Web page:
A brutal story this morning in the Washington Post about Jeb Bush indicates that his donors are threatening to jump ship unless he turns things around in October.
Jeb Bush is entering a critical phase of his Republican presidential campaign, with top donors warning that the former Florida governor needs to demonstrate growth in the polls over the next month or face serious defections among supporters.
The warnings, expressed by numerous senior GOP fundraisers in recent days, come as Bush and an allied super PAC are in the early stages of an aggressive television ad campaign they say will help erase doubts about his viability.
But Bush continues to battle against a steady decline in the polls, sinking to fifth place at just 7 percent in a national NBC News/Wall Street Journal poll released Sunday and similarly languishing in the early-voting states of Iowa and New Hampshire.
The warnings from top donors come as Wisconsin Gov. Scott Walker’s exit from the race refocused the battle within the GOP’s establishment wing as one between Bush and his former protege, Sen. Marco Rubio (R-Fla.). Right now, the momentum appears to be behind Rubio, who has jumped ahead of Bush in most polls. At least a third of the bundlers who signed up to raise money for Walker have switched their allegiance to Rubio, while a smaller number have gone with Bush, according to people familiar with the discussions.
Bush also is facing fresh scrutiny for comments that critics say bear echoes of remarks Mitt Romney made during his 2012 GOP presidential bid, part of a pattern of awkward statements that Bush or his campaign have had to clarify.
The real problem is that last part. Republicans clearly are backing political outsiders, and there's just no way that Jebby here can portray himself as anything other than the establishment's top candidate, a living reminder of the failures of the last two Bushes in Iraq and with the economy. The Tea Party views him with nothing but contempt. The smarter money is shifting to Rubio on the establishment side, and while Rubio is trailing Trump, Carson, and Fiorina, at least he's not, you know, Jeb Bush.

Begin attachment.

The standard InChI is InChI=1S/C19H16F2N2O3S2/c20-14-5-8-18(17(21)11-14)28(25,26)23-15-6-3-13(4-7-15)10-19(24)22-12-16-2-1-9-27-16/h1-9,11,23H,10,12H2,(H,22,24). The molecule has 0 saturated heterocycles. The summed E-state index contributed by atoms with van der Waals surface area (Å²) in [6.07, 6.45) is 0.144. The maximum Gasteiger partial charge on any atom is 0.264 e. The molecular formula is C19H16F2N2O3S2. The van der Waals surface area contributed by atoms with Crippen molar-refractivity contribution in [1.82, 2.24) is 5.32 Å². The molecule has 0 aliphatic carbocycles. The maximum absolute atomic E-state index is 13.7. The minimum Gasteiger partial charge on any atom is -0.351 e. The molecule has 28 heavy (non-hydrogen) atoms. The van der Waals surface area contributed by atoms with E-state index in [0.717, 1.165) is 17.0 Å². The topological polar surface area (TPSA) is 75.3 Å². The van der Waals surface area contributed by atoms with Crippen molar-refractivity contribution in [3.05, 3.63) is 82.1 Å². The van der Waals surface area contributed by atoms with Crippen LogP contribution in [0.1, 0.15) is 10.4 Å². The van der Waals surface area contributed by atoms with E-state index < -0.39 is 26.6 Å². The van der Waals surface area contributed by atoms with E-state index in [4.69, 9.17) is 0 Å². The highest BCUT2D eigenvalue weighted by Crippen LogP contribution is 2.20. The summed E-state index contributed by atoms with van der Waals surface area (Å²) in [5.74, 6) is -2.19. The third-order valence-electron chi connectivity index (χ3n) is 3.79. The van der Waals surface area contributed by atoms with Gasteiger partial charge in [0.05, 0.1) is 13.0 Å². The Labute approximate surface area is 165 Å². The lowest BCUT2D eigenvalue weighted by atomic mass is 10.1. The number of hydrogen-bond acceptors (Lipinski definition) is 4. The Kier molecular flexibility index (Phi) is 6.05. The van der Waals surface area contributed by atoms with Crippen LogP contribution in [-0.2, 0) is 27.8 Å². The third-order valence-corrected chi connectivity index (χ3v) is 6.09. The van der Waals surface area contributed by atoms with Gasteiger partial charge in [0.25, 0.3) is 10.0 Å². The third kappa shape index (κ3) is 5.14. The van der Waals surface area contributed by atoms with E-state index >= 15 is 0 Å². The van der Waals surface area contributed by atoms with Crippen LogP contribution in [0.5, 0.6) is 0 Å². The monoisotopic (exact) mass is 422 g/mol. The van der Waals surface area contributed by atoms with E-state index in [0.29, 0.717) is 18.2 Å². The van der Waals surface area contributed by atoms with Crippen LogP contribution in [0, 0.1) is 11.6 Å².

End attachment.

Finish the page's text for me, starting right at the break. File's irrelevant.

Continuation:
And let's face it, Jeb's political instincts are even worse than Romney's.
Former Florida Gov. Jeb Bush (R) says Americans will miss outgoing Speaker John Boehner (R-Ohio).
“I admire John Boehner greatly, he’s a great public servant,” the GOP presidential candidate said on “Fox News Sunday.”
“He left at the apex of his time in service to the country with the pope speaking in Congress. I think people are going to miss him in the long run because he’s a person that is focused on solving problems.”
That may be true, but backing Orange Julius, the least popular Speaker of the House in my lifetime, probably isn't a good idea.
Even among Republicans, Boehner's image tilted negative. While 37 percent reported favorable impressions of him, 42 percent were unfavorable. Those mixed reviews reflect the divisions within the Republican Party he led in Congress, as strident conservative factions regularly voiced distrust of party leadership. In late 2013, Pew Research surveys found Boehner with far more negative ratings among Republicans identifying with the tea party movement than non-tea party Republicans.
Still, Jeb has more money than anyone else so you can't count him finished (John McCain after all came back from the dead.) The problem is that money isn't helping him.
We'll see how long that money sticks around.